A veteran of 3,000 bouts all over the world, he admitted that he still feels the terrible strength of Strangler Lewis's crushing holds. It was 26 years ago, when he was 46 years old, that Zbyszko took the title from Lewis but lost to him the next year. In 1925, a few months later, Wayne Munn trimmed Lewis and the same year Zbyszko tossed Munn to regain the crown, only to lose it for the last time to Joe Stecher.

In forty years of mat warfare, Zbyszko told me he had grossed over two million dollars and had managed to retain a goodly slice of it. He has a farm up north, a home on the beach at Old Orchard and lots of pleasant friends. It made one wonder how many major business executives could say the same, if any of them live to 75. Even if they do, how many could romp into the cold Atlantic for a marathon swim daily?

"There was a day when wrestling was honorable, before the comics overran it. However, I honestly believe the sport will come back."

But if it does come bazck, there is every reason for suspecting wrestling won't be the Big Business it is today. Without the stress on showmanship, it is hardly likely that Montreal, for example, would support the game as it does. Whether it's funny or phoney, rugged or riotous, seems beside the point. The emphasis is now on entertainment and wreslting is just that, in a frenzied sort of way. Without a rule book, such goings-on are possible and entirely plausible financially.


(The Herald, Montreal, Thursday, January 26, 1950)

Yvon Robert is British Empire wrestling champion, today, but there will be great outcries in Toronto.

Robert won back the title from the Queen City's Whipper Watson, last night, by virtue of a count-out by referee Arthur Paquette, which ended a match replete with fast falls.

Robert took the first fall, lost the second in 25 seconds when Watson rushed from his corner, knocked Robert through the ropes with a drop-kick, yanked him back, and flattened him again.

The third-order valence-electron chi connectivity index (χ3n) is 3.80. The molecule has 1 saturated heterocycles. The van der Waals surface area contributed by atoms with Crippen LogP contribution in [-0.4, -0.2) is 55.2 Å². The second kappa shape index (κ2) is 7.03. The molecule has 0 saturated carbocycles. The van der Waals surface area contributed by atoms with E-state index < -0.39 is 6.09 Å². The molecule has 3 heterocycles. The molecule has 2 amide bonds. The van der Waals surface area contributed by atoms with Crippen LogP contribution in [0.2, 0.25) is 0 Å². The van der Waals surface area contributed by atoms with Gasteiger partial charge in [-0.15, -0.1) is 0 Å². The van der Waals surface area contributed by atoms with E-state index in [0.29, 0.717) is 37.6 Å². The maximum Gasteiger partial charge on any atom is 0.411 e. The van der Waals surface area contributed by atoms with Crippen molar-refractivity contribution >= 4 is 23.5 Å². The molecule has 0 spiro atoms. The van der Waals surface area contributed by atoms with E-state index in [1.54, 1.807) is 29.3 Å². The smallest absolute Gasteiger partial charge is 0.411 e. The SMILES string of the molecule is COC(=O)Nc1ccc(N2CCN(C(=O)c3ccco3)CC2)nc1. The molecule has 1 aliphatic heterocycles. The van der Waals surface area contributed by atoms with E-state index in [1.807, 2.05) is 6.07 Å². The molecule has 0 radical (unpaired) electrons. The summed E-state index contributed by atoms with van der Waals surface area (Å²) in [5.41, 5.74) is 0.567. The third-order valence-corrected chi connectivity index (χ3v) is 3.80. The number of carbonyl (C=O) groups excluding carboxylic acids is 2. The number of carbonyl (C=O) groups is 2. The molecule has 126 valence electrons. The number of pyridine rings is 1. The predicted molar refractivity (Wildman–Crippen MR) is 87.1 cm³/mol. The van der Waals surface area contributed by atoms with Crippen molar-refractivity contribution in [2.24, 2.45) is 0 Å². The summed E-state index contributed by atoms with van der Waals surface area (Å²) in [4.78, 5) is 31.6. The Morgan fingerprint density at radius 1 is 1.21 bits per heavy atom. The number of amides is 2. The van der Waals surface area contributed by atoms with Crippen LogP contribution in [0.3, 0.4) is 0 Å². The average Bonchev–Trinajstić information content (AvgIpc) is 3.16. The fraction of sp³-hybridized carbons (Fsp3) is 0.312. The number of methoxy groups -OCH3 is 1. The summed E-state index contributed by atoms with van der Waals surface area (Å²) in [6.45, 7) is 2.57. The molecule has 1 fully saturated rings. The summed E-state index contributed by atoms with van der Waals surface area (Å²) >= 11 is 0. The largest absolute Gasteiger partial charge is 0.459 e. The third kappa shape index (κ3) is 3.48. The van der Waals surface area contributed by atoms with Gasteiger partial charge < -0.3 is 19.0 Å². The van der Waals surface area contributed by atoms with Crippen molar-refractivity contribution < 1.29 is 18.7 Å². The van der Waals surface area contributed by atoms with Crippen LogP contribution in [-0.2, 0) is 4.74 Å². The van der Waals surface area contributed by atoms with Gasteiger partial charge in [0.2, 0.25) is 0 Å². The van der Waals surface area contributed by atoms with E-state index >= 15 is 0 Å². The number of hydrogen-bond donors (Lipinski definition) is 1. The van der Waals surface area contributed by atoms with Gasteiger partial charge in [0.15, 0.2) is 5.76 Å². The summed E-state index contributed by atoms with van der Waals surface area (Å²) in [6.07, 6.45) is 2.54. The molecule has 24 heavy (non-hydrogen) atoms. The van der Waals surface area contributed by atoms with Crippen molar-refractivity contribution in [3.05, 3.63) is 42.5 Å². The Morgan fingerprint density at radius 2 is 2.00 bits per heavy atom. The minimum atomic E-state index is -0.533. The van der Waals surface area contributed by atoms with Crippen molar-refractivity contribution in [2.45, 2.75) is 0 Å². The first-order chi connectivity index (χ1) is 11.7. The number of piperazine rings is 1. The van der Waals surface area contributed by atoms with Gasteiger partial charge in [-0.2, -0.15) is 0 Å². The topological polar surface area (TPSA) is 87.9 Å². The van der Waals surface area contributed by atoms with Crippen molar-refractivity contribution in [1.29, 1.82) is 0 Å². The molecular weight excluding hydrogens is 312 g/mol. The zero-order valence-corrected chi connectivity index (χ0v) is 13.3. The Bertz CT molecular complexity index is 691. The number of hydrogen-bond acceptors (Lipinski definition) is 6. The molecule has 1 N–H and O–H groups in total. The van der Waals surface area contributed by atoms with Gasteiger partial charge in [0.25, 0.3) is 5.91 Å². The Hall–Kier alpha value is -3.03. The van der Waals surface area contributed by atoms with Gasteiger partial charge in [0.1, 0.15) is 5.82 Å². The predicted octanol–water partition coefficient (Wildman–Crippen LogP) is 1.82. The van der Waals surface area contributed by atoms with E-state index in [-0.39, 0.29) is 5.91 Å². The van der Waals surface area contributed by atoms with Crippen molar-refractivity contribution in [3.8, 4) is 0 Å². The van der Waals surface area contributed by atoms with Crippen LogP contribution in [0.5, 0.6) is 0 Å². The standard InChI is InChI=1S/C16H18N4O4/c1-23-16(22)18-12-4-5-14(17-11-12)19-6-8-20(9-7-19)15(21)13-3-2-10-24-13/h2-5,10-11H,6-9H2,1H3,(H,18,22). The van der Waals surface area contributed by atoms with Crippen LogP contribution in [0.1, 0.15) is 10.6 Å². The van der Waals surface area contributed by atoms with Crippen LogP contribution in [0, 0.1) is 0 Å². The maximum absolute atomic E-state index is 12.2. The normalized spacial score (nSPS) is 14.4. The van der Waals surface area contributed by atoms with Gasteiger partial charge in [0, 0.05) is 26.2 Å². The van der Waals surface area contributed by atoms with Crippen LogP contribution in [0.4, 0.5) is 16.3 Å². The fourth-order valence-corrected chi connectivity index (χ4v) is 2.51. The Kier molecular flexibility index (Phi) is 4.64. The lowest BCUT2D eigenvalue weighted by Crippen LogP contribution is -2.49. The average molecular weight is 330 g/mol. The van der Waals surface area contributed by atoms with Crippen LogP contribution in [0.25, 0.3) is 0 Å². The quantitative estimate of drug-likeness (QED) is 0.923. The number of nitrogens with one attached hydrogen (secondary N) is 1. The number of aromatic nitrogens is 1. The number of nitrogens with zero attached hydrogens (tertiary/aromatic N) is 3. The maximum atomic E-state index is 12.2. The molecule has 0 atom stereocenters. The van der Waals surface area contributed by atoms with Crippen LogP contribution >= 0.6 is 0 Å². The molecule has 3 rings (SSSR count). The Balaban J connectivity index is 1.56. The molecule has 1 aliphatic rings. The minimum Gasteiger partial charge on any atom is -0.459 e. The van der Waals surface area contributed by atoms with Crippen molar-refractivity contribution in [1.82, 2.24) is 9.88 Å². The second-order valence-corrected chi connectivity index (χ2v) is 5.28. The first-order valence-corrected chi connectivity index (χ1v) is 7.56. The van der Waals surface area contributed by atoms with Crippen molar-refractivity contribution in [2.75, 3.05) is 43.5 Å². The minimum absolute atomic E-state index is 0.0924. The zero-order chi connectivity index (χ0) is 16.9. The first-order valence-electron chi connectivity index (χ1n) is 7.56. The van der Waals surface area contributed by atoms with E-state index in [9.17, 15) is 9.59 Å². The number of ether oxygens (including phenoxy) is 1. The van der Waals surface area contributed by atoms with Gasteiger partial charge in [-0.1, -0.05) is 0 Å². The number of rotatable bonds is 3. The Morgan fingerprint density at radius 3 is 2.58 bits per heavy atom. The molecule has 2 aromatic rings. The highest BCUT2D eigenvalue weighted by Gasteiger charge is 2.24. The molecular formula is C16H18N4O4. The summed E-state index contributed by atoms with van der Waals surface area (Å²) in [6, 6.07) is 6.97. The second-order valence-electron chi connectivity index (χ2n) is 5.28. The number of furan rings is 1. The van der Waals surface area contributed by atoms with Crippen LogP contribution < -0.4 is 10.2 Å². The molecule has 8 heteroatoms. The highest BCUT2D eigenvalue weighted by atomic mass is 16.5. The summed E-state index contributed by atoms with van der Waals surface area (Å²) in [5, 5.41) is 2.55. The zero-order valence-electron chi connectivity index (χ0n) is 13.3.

In the third tussle, Watson threw another drop-kick that knocked Robert through the ropes. As the big Hab got himself erect on the ring apron, Watson threw a flying leg-scissors across the ropes, in an effort to drag Robert in. Both wrestlers were thus outside the ring, and when Watson refused to break his hold, the referee started to count. Robert then pitched Watson loose, the Toronto wrestler fell on the floor outside the ring, and Robert scrambled back through the ropes at the count of "7." Watson didn't make it, and Robert was declared the winner, over the wild protests of Watson.

It was a whirlwind battle, crowded into some 20 minutes of actual wrestling time, but all action.

Robert took the lead after 17 minutes of the fastest wrestling seen here in a long time, as they moved from grip to grip at top speed, with little to choose between them. Robert finally got his short-arm scissors fastened on, and though Watson fought to get out, he couldn't break the hold, and had to concede the fall after being bumped heavily around the ring.